Six years after SC Treasurer Curtis Loftis began complaining about the poor performance of public pension investments under the SC Retirement Systems Investment Commission, legislators in Columbia have finally heard the message.
Fixing a seriously underfunded pension system has become a priority for this legislative year, The problem is you don’t fix an approximately $25 billion shortfall overnight.
When Loftis assumed the office of SC Treasurer, he became a statutory member of the investment commission. As a statutory member of the South Carolina Retirement System Investment Commission, Loftis criticized the high fees, low performance and lack of transparency associated with South Carolina’s public pension funds.
Almost immediately, the ‘good ole boy’ system in Columbia struck back. Loftis was subjected to allegations in 2011 that he and Mallory Factor were partners in what was called a “pay to play” scheme involving state retirement funds.
Despite the best efforts of members of the SC Retirement System Investment Commission, Gov. Nikki Haley, then state senator Greg Ryberg and others, Loftis was cleared of all allegations by SLED and the SC Attorney General’s office.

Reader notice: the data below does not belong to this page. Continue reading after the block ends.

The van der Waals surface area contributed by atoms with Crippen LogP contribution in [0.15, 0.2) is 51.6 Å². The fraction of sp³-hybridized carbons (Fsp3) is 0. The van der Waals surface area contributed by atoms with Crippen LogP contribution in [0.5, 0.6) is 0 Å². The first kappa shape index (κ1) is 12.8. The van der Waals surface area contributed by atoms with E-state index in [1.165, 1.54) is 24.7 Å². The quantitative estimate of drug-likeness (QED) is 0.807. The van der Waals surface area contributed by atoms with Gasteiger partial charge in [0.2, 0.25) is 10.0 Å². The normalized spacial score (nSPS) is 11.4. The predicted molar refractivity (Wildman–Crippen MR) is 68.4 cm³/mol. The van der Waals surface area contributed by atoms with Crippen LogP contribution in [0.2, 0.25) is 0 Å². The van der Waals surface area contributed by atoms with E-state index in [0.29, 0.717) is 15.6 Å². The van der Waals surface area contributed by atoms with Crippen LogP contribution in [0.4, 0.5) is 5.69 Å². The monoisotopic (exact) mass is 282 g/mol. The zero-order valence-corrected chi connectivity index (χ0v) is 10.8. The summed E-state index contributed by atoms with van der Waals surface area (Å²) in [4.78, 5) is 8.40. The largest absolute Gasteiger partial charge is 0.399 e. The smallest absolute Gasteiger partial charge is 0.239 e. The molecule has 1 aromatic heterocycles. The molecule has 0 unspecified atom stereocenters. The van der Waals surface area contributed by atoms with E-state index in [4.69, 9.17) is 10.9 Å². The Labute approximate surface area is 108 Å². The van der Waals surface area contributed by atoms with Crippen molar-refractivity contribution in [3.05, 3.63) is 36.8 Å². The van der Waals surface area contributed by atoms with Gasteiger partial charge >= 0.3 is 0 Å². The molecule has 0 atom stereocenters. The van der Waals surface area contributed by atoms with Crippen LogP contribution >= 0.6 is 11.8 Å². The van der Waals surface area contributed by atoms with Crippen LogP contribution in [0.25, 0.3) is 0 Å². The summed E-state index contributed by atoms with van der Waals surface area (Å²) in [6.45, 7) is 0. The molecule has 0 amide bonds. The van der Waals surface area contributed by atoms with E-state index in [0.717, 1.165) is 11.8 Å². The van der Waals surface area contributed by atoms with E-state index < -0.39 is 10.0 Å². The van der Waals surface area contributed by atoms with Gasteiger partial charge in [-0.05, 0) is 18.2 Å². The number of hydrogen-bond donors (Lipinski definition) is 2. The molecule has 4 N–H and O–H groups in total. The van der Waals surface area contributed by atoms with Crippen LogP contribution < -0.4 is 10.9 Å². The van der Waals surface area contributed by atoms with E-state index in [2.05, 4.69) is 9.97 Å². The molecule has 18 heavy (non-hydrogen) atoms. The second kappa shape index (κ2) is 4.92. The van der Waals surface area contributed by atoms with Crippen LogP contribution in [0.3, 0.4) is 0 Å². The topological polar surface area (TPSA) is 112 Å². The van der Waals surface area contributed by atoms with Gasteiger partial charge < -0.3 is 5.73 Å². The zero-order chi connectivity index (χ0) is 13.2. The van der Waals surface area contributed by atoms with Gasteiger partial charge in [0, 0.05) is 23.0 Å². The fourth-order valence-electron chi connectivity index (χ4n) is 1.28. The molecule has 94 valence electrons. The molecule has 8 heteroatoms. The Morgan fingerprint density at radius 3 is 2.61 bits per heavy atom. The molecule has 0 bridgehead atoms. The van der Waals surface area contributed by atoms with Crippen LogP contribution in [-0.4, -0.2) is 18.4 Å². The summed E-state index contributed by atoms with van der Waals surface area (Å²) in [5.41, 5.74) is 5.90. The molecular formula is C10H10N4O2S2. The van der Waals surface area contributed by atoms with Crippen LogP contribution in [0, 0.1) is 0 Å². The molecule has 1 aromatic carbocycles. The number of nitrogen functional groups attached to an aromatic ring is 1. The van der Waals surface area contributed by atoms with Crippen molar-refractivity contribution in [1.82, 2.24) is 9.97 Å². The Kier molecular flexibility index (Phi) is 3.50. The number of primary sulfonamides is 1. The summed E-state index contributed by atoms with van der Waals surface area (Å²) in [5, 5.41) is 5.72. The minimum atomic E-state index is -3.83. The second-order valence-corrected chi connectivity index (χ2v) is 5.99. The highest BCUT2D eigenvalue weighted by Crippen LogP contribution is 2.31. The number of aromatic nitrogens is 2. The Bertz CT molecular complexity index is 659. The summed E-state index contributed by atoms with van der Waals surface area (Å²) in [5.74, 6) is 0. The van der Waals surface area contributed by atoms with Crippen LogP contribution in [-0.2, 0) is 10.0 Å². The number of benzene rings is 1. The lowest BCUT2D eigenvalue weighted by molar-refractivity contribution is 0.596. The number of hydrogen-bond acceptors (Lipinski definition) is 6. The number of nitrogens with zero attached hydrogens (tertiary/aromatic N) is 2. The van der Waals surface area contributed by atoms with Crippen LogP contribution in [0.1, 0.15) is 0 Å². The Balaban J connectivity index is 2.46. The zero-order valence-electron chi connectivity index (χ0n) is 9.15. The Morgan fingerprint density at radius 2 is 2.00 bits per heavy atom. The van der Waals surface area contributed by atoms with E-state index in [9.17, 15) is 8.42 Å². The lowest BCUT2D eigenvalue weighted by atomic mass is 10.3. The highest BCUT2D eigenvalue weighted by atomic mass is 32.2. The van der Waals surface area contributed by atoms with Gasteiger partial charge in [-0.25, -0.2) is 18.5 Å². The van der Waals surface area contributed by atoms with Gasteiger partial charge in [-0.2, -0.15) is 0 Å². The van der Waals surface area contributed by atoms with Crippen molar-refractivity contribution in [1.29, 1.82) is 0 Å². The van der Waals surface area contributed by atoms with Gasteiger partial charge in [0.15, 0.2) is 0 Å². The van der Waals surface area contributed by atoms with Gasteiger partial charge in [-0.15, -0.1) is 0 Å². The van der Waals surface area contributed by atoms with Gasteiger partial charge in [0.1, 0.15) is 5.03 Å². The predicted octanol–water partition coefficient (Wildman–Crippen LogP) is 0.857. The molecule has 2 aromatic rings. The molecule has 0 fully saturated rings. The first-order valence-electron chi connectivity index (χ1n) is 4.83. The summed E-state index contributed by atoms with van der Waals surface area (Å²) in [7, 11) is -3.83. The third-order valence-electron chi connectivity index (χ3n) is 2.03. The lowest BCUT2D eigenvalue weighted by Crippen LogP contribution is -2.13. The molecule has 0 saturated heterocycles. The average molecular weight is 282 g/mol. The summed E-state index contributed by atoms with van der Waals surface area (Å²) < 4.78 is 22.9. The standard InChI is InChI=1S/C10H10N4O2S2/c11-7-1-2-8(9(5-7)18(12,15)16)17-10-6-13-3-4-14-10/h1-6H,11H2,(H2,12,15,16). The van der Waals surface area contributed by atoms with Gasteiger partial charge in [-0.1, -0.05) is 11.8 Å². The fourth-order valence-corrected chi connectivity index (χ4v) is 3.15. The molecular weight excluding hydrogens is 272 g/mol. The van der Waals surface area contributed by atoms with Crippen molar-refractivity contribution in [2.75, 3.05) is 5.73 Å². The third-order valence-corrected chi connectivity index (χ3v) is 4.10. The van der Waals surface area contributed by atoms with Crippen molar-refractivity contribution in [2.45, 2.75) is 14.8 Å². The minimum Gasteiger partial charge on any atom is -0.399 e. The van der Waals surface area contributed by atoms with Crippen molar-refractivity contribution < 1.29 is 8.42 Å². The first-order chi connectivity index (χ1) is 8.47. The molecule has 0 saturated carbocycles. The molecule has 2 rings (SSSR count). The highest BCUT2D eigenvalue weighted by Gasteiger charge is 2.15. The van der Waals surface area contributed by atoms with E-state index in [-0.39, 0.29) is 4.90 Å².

A couple of years later, Loftis was censured by the same SCRSIC he serves on for “false, deceitful and misleading rhetoric.”
At the time, Loftis said the commission members didn’t like him looking under rocks and asking questions about investments made by commission staff.
Things changed last spring when the CEO of the investment commission, Michael Hitchcock, told members of a Senate committee that the returns of the state pension fund have “underperformed” in recent years. He said the approximately $16 billion shortfall in the pension fund accounts has been aggravated in recent years by the gap between the assumed rate of return set by lawmakers (7.5%) and the actual rate of return (1.6%).